And they’ve also got an eye on the video gaming and video conferencing markets, as they both require video technology. And what COVID has done, COVID has actually been a bit of an opportunity for the company. Video conferencing was already on the rise. But COVID has really brought that forward, the company says, by maybe 3 to 5 years. So it’s an area where there could be significant growth opportunity, and coupled with what they’re doing with ProRes RAW and the video monitors, it looks like a really interesting story.

Management just came out with a trading update. They’re saying that total sales for the 2020/21 year will be around $77 million, so that’s up 73% on last year. It’s also about $6.6 million ahead of where some of the analysts’ forecasts were, so it’s tracking really well and the last half was a real standout. It was up something like 275% on the previous period. So
it’s also the strongest half in the company’s history, so they’re doing some good things financially.

Revenue fell during the COVID period. But when you step back and look at the last few years from 2015, they were growing revenue every year. So they’ve got a good track record of growth and executing on their plans. They also have a strong balance sheet with $23 million in the back as of the end of December. They’re going to release their full year results next month, so we’ll get an update on where that stands in. But really, I think this company is well positioned for some good growth over the next few years. And just lastly, management also have a meaningful stake in the company. So that’s one of the things I look for in these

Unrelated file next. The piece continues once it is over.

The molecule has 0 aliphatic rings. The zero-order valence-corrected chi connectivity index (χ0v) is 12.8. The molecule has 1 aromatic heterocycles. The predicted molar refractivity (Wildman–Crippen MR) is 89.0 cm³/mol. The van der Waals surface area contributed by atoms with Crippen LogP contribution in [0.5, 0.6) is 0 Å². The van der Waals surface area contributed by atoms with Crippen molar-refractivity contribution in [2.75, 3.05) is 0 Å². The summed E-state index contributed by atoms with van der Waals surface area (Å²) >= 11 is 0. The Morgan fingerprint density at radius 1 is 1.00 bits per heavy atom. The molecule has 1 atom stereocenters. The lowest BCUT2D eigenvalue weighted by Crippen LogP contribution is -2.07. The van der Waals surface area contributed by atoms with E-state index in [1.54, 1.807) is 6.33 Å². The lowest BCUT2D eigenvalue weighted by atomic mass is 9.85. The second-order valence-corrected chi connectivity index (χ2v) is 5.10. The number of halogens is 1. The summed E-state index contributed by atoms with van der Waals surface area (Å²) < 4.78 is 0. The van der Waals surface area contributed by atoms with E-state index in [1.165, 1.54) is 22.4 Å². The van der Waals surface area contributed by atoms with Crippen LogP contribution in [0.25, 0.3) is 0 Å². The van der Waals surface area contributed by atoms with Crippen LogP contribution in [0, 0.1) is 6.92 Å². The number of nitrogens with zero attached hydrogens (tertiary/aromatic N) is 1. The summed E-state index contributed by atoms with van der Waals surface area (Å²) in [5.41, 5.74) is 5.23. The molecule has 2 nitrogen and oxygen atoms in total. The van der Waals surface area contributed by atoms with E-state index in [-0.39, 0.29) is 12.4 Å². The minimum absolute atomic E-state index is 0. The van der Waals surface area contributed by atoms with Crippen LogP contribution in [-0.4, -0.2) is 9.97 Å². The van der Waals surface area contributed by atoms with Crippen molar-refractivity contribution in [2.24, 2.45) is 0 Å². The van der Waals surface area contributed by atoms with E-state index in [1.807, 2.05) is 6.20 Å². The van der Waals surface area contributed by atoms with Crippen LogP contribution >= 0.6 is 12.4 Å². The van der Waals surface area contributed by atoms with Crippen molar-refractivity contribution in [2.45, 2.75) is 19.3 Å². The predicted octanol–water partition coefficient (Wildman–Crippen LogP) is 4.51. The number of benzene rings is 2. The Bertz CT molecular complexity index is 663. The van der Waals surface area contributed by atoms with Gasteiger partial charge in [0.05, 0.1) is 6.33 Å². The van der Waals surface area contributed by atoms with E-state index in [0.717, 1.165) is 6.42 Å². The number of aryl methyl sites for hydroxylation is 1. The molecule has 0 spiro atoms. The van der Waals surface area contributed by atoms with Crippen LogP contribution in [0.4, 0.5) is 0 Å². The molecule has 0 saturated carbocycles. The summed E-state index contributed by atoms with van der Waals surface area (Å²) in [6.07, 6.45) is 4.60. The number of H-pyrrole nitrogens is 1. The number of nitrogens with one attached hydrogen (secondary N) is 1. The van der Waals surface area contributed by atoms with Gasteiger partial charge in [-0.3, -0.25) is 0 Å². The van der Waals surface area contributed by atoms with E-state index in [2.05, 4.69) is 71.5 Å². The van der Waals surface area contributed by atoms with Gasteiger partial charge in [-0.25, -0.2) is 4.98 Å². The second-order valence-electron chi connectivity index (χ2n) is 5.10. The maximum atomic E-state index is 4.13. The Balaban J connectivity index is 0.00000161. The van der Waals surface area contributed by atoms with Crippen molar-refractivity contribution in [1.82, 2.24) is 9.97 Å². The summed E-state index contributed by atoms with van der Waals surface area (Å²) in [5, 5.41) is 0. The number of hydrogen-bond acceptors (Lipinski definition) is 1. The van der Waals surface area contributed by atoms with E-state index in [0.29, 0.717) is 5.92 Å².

emerging companies. You want to see management on board, you want skin in the game. Nothing says management believes in this story better than putting their own money in.

Host: Yeah, absolutely. Putting the money where the mouth is. Alright, that’s Atomos, Jason. Let’s move to your second one there, ReadyTech. Look, I’m not overly familiar with this one, but it is a SaaS platform for payroll and human services. It did make an acquisition back in March of Open Office. Tell us a bit more about this.

Jason: I hadn’t heard of it either. It came up in my momentum scans. It’s so interesting. Momentum is a bit like opportunities calling card. It draws your attention to companies like ReadyTech, which you may not have heard of. And then you look behind the momentum, and often you find some really interesting stories, and this is very much a case in point. It has a market cap about $240 million and is just outside the All Ordinaries. So again, for many people, it’s not going to be one which is going to be naturally on the radar.